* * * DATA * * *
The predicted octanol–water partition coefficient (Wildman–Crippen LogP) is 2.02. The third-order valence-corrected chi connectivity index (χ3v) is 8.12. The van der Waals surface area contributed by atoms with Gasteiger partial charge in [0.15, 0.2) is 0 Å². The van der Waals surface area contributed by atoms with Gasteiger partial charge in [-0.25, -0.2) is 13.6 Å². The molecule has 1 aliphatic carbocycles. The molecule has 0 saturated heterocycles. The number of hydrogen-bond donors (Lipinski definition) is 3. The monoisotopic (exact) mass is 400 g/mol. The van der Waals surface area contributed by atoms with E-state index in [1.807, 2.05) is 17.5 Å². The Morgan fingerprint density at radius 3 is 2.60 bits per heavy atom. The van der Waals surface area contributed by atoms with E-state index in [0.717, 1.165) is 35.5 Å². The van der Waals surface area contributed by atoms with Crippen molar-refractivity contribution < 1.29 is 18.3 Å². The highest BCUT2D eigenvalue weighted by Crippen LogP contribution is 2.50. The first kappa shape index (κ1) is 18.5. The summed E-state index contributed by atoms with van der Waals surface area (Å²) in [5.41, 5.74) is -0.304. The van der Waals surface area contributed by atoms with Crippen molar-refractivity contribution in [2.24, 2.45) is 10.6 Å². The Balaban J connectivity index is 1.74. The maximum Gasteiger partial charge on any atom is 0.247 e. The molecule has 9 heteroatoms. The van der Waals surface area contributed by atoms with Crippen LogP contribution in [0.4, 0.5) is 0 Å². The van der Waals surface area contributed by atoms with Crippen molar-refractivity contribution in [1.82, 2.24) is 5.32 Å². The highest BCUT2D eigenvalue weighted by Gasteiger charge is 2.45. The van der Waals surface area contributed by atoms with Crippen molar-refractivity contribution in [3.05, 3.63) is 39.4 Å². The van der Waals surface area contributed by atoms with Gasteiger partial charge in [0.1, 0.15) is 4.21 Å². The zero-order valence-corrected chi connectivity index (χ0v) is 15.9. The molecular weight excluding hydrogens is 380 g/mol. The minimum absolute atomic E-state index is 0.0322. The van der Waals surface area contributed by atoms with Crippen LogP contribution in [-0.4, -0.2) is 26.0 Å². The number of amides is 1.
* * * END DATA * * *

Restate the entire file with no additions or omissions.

The predicted octanol–water partition coefficient (Wildman–Crippen LogP) is 2.02. The third-order valence-corrected chi connectivity index (χ3v) is 8.12. The van der Waals surface area contributed by atoms with Gasteiger partial charge in [0.15, 0.2) is 0 Å². The van der Waals surface area contributed by atoms with Gasteiger partial charge in [-0.25, -0.2) is 13.6 Å². The molecule has 1 aliphatic carbocycles. The molecule has 0 saturated heterocycles. The number of hydrogen-bond donors (Lipinski definition) is 3. The monoisotopic (exact) mass is 400 g/mol. The van der Waals surface area contributed by atoms with E-state index in [1.807, 2.05) is 17.5 Å². The Morgan fingerprint density at radius 3 is 2.60 bits per heavy atom. The van der Waals surface area contributed by atoms with E-state index in [0.717, 1.165) is 35.5 Å². The van der Waals surface area contributed by atoms with Crippen molar-refractivity contribution < 1.29 is 18.3 Å². The highest BCUT2D eigenvalue weighted by Crippen LogP contribution is 2.50. The first kappa shape index (κ1) is 18.5. The summed E-state index contributed by atoms with van der Waals surface area (Å²) in [5.41, 5.74) is -0.304. The van der Waals surface area contributed by atoms with Crippen molar-refractivity contribution in [2.24, 2.45) is 10.6 Å². The Balaban J connectivity index is 1.74. The maximum Gasteiger partial charge on any atom is 0.247 e. The molecule has 9 heteroatoms. The van der Waals surface area contributed by atoms with Crippen LogP contribution in [0.4, 0.5) is 0 Å². The van der Waals surface area contributed by atoms with Crippen molar-refractivity contribution in [1.82, 2.24) is 5.32 Å². The highest BCUT2D eigenvalue weighted by Gasteiger charge is 2.45. The van der Waals surface area contributed by atoms with Crippen molar-refractivity contribution in [3.05, 3.63) is 39.4 Å². The van der Waals surface area contributed by atoms with Gasteiger partial charge in [0.1, 0.15) is 4.21 Å². The zero-order valence-corrected chi connectivity index (χ0v) is 15.9. The molecular weight excluding hydrogens is 380 g/mol. The minimum absolute atomic E-state index is 0.0322. The van der Waals surface area contributed by atoms with Crippen LogP contribution in [-0.4, -0.2) is 26.0 Å². The number of amides is 1.